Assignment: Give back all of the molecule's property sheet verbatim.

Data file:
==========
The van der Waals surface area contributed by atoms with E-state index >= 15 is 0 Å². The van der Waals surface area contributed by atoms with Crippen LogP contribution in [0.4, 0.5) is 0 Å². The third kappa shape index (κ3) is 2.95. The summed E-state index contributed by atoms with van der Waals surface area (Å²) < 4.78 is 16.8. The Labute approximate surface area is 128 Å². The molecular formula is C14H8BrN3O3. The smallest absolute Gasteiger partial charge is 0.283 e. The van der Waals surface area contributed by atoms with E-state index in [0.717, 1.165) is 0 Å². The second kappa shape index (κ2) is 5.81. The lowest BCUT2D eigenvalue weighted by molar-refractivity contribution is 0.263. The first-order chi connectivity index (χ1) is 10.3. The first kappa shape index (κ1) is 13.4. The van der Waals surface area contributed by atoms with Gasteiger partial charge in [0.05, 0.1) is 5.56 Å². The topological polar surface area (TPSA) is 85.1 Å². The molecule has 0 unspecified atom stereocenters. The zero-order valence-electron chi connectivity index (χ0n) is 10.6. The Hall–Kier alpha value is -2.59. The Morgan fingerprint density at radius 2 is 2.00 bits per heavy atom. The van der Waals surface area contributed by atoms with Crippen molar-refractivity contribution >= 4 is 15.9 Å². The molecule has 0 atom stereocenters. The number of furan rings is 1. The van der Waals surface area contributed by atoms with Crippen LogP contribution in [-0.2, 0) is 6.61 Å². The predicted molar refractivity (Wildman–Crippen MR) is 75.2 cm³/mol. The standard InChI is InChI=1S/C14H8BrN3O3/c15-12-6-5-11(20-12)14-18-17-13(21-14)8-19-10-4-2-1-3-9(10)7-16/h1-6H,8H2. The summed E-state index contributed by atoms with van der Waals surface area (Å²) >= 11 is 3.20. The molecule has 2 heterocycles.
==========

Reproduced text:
The van der Waals surface area contributed by atoms with E-state index >= 15 is 0 Å². The van der Waals surface area contributed by atoms with Crippen LogP contribution in [0.4, 0.5) is 0 Å². The third kappa shape index (κ3) is 2.95. The summed E-state index contributed by atoms with van der Waals surface area (Å²) < 4.78 is 16.8. The Labute approximate surface area is 128 Å². The molecular formula is C14H8BrN3O3. The smallest absolute Gasteiger partial charge is 0.283 e. The van der Waals surface area contributed by atoms with E-state index in [0.717, 1.165) is 0 Å². The second kappa shape index (κ2) is 5.81. The lowest BCUT2D eigenvalue weighted by molar-refractivity contribution is 0.263. The first-order chi connectivity index (χ1) is 10.3. The first kappa shape index (κ1) is 13.4. The van der Waals surface area contributed by atoms with Gasteiger partial charge in [0.05, 0.1) is 5.56 Å². The topological polar surface area (TPSA) is 85.1 Å². The molecule has 0 unspecified atom stereocenters. The zero-order valence-electron chi connectivity index (χ0n) is 10.6. The Hall–Kier alpha value is -2.59. The Morgan fingerprint density at radius 2 is 2.00 bits per heavy atom. The van der Waals surface area contributed by atoms with Crippen molar-refractivity contribution >= 4 is 15.9 Å². The molecule has 0 atom stereocenters. The number of furan rings is 1. The van der Waals surface area contributed by atoms with Crippen LogP contribution in [-0.2, 0) is 6.61 Å². The predicted molar refractivity (Wildman–Crippen MR) is 75.2 cm³/mol. The standard InChI is InChI=1S/C14H8BrN3O3/c15-12-6-5-11(20-12)14-18-17-13(21-14)8-19-10-4-2-1-3-9(10)7-16/h1-6H,8H2. The summed E-state index contributed by atoms with van der Waals surface area (Å²) >= 11 is 3.20. The molecule has 2 heterocycles.